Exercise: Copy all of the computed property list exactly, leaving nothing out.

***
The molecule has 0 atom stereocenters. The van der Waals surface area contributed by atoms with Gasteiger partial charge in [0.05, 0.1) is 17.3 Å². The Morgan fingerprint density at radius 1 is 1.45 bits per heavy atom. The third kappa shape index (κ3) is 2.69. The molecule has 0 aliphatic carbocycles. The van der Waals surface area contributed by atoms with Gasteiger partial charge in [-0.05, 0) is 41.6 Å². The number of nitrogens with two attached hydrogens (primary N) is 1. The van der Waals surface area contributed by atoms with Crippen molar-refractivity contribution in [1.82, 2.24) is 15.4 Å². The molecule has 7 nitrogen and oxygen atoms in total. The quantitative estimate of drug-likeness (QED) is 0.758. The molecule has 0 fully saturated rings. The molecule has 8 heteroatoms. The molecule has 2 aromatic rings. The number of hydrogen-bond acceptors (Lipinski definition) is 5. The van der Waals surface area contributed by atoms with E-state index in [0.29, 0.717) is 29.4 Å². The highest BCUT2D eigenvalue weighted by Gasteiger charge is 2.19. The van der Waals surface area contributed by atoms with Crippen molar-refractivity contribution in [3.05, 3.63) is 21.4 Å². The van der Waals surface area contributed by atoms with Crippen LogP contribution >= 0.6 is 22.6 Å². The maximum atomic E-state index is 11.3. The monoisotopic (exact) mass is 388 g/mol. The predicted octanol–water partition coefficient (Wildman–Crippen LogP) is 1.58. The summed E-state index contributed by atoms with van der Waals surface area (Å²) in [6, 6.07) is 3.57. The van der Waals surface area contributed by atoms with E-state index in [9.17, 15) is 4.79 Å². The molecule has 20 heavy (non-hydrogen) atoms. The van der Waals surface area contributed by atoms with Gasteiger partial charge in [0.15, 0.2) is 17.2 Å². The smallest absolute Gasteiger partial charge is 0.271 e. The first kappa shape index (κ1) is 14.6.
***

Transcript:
The molecule has 0 atom stereocenters. The van der Waals surface area contributed by atoms with Gasteiger partial charge in [0.05, 0.1) is 17.3 Å². The Morgan fingerprint density at radius 1 is 1.45 bits per heavy atom. The third kappa shape index (κ3) is 2.69. The molecule has 0 aliphatic carbocycles. The van der Waals surface area contributed by atoms with Gasteiger partial charge in [-0.05, 0) is 41.6 Å². The number of nitrogens with two attached hydrogens (primary N) is 1. The van der Waals surface area contributed by atoms with Crippen molar-refractivity contribution in [1.82, 2.24) is 15.4 Å². The molecule has 7 nitrogen and oxygen atoms in total. The quantitative estimate of drug-likeness (QED) is 0.758. The molecule has 0 fully saturated rings. The molecule has 8 heteroatoms. The molecule has 2 aromatic rings. The number of hydrogen-bond acceptors (Lipinski definition) is 5. The van der Waals surface area contributed by atoms with E-state index in [0.29, 0.717) is 29.4 Å². The highest BCUT2D eigenvalue weighted by Gasteiger charge is 2.19. The van der Waals surface area contributed by atoms with Crippen molar-refractivity contribution in [3.05, 3.63) is 21.4 Å². The van der Waals surface area contributed by atoms with Crippen LogP contribution >= 0.6 is 22.6 Å². The maximum atomic E-state index is 11.3. The monoisotopic (exact) mass is 388 g/mol. The predicted octanol–water partition coefficient (Wildman–Crippen LogP) is 1.58. The summed E-state index contributed by atoms with van der Waals surface area (Å²) in [6, 6.07) is 3.57. The van der Waals surface area contributed by atoms with E-state index in [9.17, 15) is 4.79 Å². The molecule has 20 heavy (non-hydrogen) atoms. The van der Waals surface area contributed by atoms with Gasteiger partial charge in [0.15, 0.2) is 17.2 Å². The smallest absolute Gasteiger partial charge is 0.271 e. The first kappa shape index (κ1) is 14.6.